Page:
Choose from the middle of the range

(Of course this isn’t really about motors.)

Designing machinery, it’s a rule of thumb to choose components from the middle of each supplier’s range. Say MoCo offers industrial motors in 0.5hp, 1hp, 2hp, 8hp, 10, 12, 16, 20, 30, and 50hp. You want to stay away from the far ends of that range. Probably their motors from 8hp to 20hp are pretty good, but those at the far ends are pushing the limits of their design. Here’s how that happens.

“Make it just like the smaller model, only bigger.”

There’s an original design, say for a 12hp electric motor, that works well. The company sells a lot of them, and they make other models from 8hp to 20hp on the same design, and those are good products too. Then a customer wants a 30hp motor for some application. MoCo doesn’t make one of those, but this doesn’t stop the salesman, who promises one right away. So the engineering department has to design a 30hp motor right away. They take the 20hp design and embiggen it.

The original design relies from parts in the middle of the range of MoCo’s own suppliers. To get 30 horse power, MoCo’s engineer should use different product lines, maybe from different suppliers. There’s never enough time, people, or money for that (if there was, MoCo would lay people of until there wasn’t.) Just doing the paperwork to get a new supplier into the system would take more time than the engineer has. Instead, he has to choose parts from the far ends of existing suppliers’ products. Remarkably this works, and they put 30hp into their product line. What happens when they need a 50hp? The engineers enlarge the 30hp. This process only stops when a product fails dramatically.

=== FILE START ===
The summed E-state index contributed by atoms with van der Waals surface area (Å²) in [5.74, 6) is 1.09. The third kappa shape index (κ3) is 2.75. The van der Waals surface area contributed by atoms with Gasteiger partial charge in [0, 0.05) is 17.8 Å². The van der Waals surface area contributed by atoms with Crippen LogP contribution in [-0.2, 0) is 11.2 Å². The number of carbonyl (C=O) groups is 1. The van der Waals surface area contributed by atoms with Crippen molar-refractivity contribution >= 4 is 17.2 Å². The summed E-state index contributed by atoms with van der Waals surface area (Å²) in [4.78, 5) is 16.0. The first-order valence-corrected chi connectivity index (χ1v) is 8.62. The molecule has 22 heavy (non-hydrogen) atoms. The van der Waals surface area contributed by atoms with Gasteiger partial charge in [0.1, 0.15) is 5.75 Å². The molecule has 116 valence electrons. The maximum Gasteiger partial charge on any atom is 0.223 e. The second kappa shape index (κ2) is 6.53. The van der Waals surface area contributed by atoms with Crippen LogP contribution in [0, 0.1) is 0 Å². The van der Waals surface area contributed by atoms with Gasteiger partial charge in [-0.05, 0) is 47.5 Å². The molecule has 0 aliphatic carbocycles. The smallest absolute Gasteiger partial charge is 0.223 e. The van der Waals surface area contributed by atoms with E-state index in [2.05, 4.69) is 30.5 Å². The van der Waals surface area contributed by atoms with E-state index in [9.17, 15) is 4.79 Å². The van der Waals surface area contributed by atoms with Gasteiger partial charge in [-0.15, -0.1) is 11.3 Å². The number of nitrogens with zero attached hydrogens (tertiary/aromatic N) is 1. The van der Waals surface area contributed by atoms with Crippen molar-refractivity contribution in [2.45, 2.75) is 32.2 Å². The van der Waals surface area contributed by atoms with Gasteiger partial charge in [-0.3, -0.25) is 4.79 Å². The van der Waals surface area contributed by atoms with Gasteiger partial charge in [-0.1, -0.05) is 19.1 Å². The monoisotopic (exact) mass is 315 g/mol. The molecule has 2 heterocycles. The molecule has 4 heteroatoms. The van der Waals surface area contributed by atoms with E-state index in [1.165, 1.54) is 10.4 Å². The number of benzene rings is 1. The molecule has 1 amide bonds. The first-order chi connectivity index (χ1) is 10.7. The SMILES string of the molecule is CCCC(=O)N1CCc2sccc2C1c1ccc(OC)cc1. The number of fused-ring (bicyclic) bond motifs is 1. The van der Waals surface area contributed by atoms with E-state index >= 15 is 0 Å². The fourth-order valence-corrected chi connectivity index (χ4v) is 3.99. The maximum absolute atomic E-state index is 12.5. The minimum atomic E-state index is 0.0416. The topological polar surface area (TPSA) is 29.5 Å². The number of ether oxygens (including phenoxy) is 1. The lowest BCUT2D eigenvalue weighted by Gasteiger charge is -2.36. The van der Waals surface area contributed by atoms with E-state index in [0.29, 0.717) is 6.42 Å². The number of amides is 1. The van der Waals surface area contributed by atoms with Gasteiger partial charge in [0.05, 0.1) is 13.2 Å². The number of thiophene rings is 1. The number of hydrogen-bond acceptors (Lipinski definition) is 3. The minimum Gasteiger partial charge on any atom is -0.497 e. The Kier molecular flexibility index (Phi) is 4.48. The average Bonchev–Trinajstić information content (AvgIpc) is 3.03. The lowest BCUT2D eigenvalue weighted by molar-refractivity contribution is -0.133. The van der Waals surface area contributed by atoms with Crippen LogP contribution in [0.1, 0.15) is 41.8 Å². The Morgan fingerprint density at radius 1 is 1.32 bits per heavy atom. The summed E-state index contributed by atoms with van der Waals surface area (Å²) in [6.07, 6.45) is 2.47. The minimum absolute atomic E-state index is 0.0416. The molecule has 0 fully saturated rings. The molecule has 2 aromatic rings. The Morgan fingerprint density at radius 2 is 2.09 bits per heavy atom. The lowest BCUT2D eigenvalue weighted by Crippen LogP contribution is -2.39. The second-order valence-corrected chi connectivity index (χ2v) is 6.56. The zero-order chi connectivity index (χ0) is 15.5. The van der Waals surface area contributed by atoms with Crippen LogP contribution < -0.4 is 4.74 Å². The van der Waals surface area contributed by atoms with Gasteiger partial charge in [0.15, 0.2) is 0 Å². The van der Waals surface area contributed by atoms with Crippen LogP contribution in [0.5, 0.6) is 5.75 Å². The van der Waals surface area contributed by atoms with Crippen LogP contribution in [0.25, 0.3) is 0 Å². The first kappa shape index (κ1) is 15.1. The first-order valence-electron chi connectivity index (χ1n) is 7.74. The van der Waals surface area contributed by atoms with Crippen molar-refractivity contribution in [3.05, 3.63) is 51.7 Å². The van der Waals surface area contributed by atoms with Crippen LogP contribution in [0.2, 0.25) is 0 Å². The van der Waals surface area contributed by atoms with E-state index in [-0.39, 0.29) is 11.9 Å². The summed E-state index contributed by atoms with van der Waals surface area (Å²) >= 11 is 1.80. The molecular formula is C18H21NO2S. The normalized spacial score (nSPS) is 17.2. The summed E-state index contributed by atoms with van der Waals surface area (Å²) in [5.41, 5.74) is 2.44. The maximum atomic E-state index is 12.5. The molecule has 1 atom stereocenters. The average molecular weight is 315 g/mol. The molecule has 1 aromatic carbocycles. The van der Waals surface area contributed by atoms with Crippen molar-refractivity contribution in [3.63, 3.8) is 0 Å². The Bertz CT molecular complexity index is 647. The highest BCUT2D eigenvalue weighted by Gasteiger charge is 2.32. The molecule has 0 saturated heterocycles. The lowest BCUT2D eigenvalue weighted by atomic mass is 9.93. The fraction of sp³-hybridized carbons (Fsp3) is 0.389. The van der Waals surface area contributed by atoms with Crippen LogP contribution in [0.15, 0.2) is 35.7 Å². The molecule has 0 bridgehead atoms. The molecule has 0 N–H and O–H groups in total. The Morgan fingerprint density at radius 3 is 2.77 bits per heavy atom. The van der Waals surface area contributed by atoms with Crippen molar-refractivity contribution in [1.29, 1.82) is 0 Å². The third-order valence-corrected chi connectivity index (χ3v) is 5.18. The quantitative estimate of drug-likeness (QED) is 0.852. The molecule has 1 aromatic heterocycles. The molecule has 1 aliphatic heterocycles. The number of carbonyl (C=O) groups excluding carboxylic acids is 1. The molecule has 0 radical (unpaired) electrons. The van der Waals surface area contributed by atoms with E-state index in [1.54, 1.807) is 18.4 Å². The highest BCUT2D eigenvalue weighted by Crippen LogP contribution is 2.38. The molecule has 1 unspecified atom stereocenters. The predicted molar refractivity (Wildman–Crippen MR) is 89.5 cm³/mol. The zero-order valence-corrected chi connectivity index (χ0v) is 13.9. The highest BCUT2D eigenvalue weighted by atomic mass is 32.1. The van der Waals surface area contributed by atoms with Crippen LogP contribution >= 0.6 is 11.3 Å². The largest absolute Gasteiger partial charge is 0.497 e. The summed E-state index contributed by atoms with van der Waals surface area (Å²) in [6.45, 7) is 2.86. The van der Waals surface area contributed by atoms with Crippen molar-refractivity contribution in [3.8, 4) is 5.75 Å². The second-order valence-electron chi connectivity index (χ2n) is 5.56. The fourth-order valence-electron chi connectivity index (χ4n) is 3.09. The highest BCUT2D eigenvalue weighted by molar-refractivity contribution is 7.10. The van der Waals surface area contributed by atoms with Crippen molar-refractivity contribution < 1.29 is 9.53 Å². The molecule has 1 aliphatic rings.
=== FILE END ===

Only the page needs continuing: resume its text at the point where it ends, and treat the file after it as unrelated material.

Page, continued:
The same thing can happen at the low end, as engineers try to cram stuff that doesn’t fit into a package that won’t hold it. Now sometimes you do get lucky, and the 2 is a cut-down 8. It’s over-designed, solid as a rock, won’t wear out, and never needs attention. It seems like this has become less and less common, but maybe that’s just me getting old and bitter.

So whatever you’re choosing, choose from the middle of the range.

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2 thoughts on “Choose from the middle of the range

  1. In the words of my generation:
    THIS!

    This is why so many people who get into gaming in a big way hate X or Y computer companies– Dell is an example I’m familiar with, so I’ll use them.
    When I got into the Navy, I saved up a nice chunk of money, was enjoying some MMOs and invested in a zing-bang all-the-dials-set-to-eleven laptop.
    It died less than a week after I got it. They sent an on-site repair lady the next day, fixed it…same thing happens. I got to know that lady REALLY well…. the dang machine just kept dying from overheating. Obvious to me now, looking back nearly a decade, but worrying back then. (I always had it properly setup and all, the system just wasn’t designed to deal with all the heat that was pumped out.)
    Eventually, she “accidentally” put in a new part that did slightly less, which opened up a bit of room inside the machine for airflow, which stopped the heat-deaths. The design was sound, the parts were good, but it was on the far edge of what is possible. This happens a LOT with any big computer company– you buy from the bleeding edge, you’re likely to get cut.

    Trying to explain this to most “computer experts” won’t get you anywhere, though. *sigh* They might know about building rigs, they probably know more than I do about improving the rigs when you already have them, but design is a foreign country. Sort of like the kids who will answer “where does milk come from?” with “from the store” and just can’t understand it comes from somewhere before that….

    I’m so going to have to steal this explanation, by the way– it might get through a lot better!

    • Yes, that laptop sounds like an example of marginal design. You’re welcome to the explanation; I’d like more people to understand this.

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